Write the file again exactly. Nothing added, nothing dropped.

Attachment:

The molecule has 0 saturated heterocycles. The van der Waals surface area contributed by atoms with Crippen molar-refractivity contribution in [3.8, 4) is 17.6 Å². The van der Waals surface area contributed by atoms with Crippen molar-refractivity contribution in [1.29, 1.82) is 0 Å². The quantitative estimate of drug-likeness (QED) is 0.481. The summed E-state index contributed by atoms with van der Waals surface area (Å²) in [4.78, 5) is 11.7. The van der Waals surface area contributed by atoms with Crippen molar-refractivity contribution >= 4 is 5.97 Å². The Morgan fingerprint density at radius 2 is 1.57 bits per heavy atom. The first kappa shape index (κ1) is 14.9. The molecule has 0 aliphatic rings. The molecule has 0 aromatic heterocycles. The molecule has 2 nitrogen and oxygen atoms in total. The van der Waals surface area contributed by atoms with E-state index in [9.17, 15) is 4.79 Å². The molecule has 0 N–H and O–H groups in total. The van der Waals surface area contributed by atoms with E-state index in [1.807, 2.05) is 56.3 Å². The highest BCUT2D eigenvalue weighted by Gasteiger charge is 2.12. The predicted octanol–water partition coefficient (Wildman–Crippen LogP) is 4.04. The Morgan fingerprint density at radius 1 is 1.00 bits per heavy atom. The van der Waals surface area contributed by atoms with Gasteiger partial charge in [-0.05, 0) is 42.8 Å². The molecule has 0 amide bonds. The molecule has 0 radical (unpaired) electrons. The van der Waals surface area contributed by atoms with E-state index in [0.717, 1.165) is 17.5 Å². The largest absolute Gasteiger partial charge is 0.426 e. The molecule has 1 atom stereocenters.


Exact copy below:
The molecule has 0 saturated heterocycles. The van der Waals surface area contributed by atoms with Crippen molar-refractivity contribution in [3.8, 4) is 17.6 Å². The van der Waals surface area contributed by atoms with Crippen molar-refractivity contribution in [1.29, 1.82) is 0 Å². The quantitative estimate of drug-likeness (QED) is 0.481. The summed E-state index contributed by atoms with van der Waals surface area (Å²) in [4.78, 5) is 11.7. The van der Waals surface area contributed by atoms with Crippen molar-refractivity contribution >= 4 is 5.97 Å². The Morgan fingerprint density at radius 2 is 1.57 bits per heavy atom. The first kappa shape index (κ1) is 14.9. The molecule has 0 aliphatic rings. The molecule has 0 aromatic heterocycles. The molecule has 2 nitrogen and oxygen atoms in total. The van der Waals surface area contributed by atoms with E-state index in [9.17, 15) is 4.79 Å². The molecule has 0 N–H and O–H groups in total. The van der Waals surface area contributed by atoms with E-state index in [1.807, 2.05) is 56.3 Å². The highest BCUT2D eigenvalue weighted by Gasteiger charge is 2.12. The predicted octanol–water partition coefficient (Wildman–Crippen LogP) is 4.04. The Morgan fingerprint density at radius 1 is 1.00 bits per heavy atom. The van der Waals surface area contributed by atoms with Gasteiger partial charge in [-0.05, 0) is 42.8 Å². The molecule has 0 amide bonds. The molecule has 0 radical (unpaired) electrons. The van der Waals surface area contributed by atoms with E-state index in [0.717, 1.165) is 17.5 Å². The largest absolute Gasteiger partial charge is 0.426 e. The molecule has 1 atom stereocenters.